So we reach the final batch of awards season DVDs, arriving just in time for your summer viewing. These final few were on the outskirts of the awards, sneaking well-deserved nominations, or suffering unfortunate snubs, yet were arguably better than some of the winners themselves.
‘Whiplash’ is an electrifying, exceptional wonder of a film. It tells the story of an aspiring drummer, Andrew Neiman, in one of America’s most prestigious music academies. He makes his way into the best band in the college, where he comes under the torment of the brutal, perfection-seeking conductor. The film creates an exhilarating energy combined with an extreme intensity that has your heart pounding, tenses your muscles and will have you leaning forward in your seat. The lead performances by Miles Teller (as Neiman) and J.K Simmons (as the conductor, Terrence Fletcher) are absolutely brilliant (the latter of whom, definitely deserves all the awards he is collecting) and really draw you into the drama, making you forget you are watching actors. Teller portrays the drive and determination in Neiman to such effect, those feelings are passed on to the audience. Simmons creates such a terrifying character that he instills fear in the audience, balancing Teller to create an on screen conflict so intense and so real, that every moment seems critical in this on-screen battle of the wills. The screenplay is electric, gripping you so tightly that you are never bored, or, for even a moment, remember you are sat in a cinema. Damien Chazelle’s directing is phenomenal, engrossing you in the film and injecting you with the adrenaline it’s characters feel. He keeps you on edge throughout every performance, willing Neiman not to make a single mistake, and fearing the consequences if he does. The intermittent shots of sweat droplets hitting the cymbals and blood seeping onto the drumsticks create such an overwhelming sense of urgency, each beat feels of immense importance. The cinematography heightens the tension, even sending shivers down your spine. The whole film is incredible and so immersive that you emerge from it both exhausted and exhilarated. Right down to its breathtaking finale, the film never misses a beat.
Is it worth a Blu-ray? Seeing the blood, sweat and tears in high-definition could only serve to heighten
the intensity. Then again, the sharpness of Fletcher’s tongue will make up for any lack of sharpness in the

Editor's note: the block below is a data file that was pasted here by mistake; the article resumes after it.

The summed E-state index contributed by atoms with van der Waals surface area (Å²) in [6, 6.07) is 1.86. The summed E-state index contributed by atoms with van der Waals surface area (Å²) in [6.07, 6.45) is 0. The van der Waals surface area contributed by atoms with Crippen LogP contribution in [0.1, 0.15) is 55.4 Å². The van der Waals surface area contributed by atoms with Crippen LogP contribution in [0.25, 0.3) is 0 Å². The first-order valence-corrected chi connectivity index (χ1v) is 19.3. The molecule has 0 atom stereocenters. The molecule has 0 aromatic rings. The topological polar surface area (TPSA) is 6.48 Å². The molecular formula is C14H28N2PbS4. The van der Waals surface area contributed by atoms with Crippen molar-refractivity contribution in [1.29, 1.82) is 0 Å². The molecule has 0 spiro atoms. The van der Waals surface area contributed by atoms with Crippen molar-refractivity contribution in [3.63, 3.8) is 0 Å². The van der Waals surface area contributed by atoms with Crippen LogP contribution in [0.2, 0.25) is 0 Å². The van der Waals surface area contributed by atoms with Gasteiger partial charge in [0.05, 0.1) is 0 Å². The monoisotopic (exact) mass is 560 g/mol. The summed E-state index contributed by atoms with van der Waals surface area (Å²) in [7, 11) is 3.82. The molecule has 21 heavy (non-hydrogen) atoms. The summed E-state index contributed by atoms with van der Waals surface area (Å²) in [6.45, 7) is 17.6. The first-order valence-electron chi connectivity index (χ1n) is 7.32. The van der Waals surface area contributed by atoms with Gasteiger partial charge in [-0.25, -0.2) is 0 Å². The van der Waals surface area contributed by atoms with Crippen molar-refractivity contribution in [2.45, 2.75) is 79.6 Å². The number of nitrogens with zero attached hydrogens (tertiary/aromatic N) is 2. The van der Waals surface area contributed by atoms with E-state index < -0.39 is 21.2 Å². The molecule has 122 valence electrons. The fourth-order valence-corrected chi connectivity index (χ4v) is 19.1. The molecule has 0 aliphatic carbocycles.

Clint Eastwood’s latest film ‘American Sniper’ is the powerful, touching true story of America’s deadliest sniper, Chris Kyle. The story is about the man, not just the war, focusing on Kyle’s mentality when enlisting and the shattering effect the war has on it when he returns home. Bradley Cooper brings such a depth to Kyle, giving a genuine and authentic portrayal of an American patriot with an exceptionally strong sense of duty, and reveals Kyle’s conscience behind his focused gaze. He shows the change in Kyle from the tough Texan cowboy, to the man that returns from his tours, broken and struggling to bring himself back into normal reality. He is supported very strongly by Sienna Miller, playing Kyle’s wife Taya, who shows the impacts war has on those whose loved ones leave to fight. She is the voice calling Kyle home, and calling him back into the reality of their family. Clint Eastwood directs with such strength, yet manages to keep the intimate moments close, pulling you into the mind of this man. He juxtaposes between sights of horrific war crimes, and the reunion of soldiers and their families, giving the slightest of insights into the struggles soldiers face in returning to normality. Clint Eastwood’s regular cinematographer, Tom Stern, captures the harsh realities of war in beautiful frames that immerse you in the story and capture the contrast of the two worlds Kyle lives in. The film is enthralling from the opening shot, right through to the shocking and extremely affecting final moments. The overall result is a story so extraordinarily powerful, it will stay with you long after the credits roll.